Author: Tom Mole

Tom Mole is Reader in English Literature and Director of the Centre for the History of the Book at the University of Edinburgh in Scotland. His research interests include: book history and print culture; literature of the Romantic period in Britain, especially Lord Byron; Romantic periodicals and reviews; the cultural history of celebrity; and the theory and practice of interdisciplinarity. Contact him at

What the Victorians commended for SHARP Book History Prize

What the Victorians Made of Romanticism has received the commendation (i.e. runner up) for the DeLong Prize for Book History presented by the Society for the History of Authorship, Reading and Publishing (SHARP) for ‘the best book on any aspect of the creation, dissemination, or uses of script or print published in the previous year’.  The award was announced at the SHARP conference in Sydney on 12 July 2018.  The winning book was Eric Marshall White’s Editio Princeps: A History of the Gutenberg Bible.

Broadview Intro to Book History Reviewed in JEBS

The Journal of the Edinburgh Bibliographical Society has published a review of The Broadview Introduction to Book History.  The reviewer, Stephen W. Brown of Trent University, describes the book as ‘a compact and accessible primer that wears its considerable erudition with comfortable humility’.  He writes: ‘the authors have adopted an appropriately conversational tone that conveys the unabashed pleasure they take from their subject, one that gives their prose the feel of a personal tutorial with that rare breed of tutor whose passion makes you want to study whatever they’re teaching.’  The review appears in JEBS 12 (2017), 87-89.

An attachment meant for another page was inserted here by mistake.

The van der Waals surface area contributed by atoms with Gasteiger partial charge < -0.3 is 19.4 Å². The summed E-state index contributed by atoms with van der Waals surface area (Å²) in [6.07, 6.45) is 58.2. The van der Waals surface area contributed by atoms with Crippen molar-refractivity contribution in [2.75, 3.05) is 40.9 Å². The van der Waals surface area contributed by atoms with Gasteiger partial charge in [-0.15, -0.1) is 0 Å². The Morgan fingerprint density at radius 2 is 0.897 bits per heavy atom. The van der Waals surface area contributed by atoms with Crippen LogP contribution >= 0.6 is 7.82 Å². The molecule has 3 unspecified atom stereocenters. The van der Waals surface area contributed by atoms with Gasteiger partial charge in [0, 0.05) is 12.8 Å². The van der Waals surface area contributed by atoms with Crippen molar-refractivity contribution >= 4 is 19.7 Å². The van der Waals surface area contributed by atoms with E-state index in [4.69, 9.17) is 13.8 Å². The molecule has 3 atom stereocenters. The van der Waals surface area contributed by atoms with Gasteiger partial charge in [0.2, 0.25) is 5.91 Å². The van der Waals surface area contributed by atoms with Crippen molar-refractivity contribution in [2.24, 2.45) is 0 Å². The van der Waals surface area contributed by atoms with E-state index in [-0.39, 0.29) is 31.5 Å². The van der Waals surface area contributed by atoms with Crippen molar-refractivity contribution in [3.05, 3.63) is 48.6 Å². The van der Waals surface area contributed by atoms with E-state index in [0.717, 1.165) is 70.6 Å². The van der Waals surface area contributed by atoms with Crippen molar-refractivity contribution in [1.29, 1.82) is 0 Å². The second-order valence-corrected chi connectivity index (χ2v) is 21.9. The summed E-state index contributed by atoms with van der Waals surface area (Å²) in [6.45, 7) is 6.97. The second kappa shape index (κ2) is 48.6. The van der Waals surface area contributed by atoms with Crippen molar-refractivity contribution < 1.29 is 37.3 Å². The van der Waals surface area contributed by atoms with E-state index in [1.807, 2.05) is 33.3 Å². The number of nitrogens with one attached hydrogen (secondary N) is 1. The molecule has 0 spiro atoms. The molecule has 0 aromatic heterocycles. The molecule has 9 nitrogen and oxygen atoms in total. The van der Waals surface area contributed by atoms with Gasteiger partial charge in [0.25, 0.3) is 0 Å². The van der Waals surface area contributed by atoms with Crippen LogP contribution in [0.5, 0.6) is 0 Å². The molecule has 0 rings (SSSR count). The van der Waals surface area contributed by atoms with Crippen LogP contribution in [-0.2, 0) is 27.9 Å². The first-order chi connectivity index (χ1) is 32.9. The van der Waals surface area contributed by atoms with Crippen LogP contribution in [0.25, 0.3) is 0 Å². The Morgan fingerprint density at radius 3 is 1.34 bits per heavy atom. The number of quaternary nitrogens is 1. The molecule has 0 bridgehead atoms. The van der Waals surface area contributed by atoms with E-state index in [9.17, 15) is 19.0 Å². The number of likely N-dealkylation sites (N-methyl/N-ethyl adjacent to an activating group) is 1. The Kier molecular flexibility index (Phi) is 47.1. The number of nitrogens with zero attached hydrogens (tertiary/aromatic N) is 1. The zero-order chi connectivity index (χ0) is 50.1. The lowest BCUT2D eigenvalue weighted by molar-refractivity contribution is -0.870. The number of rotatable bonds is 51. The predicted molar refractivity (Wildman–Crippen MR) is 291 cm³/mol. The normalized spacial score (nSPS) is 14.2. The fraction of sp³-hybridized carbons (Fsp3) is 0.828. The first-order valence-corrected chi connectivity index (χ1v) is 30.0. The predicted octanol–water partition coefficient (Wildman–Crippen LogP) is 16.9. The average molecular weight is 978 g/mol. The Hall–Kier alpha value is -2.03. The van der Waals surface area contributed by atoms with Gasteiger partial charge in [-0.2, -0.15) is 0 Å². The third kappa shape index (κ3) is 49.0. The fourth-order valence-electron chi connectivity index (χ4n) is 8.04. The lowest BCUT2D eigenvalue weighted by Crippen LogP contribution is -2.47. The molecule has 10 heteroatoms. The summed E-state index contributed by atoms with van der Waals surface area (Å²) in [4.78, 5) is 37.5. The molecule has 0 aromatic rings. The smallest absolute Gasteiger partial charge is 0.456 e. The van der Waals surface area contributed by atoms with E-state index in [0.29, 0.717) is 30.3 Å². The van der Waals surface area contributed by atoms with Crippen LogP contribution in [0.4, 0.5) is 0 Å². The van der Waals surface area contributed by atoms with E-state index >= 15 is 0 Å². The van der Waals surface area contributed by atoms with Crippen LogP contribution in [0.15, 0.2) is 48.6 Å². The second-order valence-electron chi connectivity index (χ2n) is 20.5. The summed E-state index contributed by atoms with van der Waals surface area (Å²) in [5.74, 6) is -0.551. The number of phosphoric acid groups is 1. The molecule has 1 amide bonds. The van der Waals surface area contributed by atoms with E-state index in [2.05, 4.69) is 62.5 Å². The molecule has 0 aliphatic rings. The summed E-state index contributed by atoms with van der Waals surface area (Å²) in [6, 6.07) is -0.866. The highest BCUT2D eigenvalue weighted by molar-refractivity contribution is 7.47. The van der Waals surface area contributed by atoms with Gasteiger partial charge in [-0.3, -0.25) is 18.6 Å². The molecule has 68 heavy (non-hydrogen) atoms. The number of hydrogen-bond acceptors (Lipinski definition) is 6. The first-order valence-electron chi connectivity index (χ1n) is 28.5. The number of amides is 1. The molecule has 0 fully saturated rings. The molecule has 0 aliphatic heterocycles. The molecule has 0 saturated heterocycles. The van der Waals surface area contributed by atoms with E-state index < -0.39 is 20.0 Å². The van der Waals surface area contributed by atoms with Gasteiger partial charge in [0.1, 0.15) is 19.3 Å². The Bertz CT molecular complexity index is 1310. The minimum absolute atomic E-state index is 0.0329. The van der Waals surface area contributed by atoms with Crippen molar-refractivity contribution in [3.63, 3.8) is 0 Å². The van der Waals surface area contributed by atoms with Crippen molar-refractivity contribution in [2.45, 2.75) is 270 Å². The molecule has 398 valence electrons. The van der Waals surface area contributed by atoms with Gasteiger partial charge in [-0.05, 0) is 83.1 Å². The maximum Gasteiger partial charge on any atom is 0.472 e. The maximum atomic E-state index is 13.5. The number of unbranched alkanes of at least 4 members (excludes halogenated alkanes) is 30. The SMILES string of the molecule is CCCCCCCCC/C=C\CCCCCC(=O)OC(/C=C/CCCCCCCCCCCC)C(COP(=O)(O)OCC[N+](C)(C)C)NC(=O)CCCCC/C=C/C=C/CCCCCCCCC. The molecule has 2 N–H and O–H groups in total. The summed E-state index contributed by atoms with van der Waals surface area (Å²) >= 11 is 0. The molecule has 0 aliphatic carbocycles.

The Interacting with Print Multigraph is Here!

Interacting with Print: Keywords for the Age of Print Saturation has been published by the University of Chicago Press.  This is a ‘multigraph’ written by a collective of 22 scholars with the help of a dedicated wiki.  It’s the major output of the Interacting with Print research group, which I led from 2008-2013.  Writing it was an incredible collaborative experience, which completely changed my understanding of how scholars in the humanities might work together.  The book offers a new approach to the history of print culture in Europe from 1750-1900, based on the concept of interactivity.  We hope it will turn out to be an important intervention in the field, stimulating future work.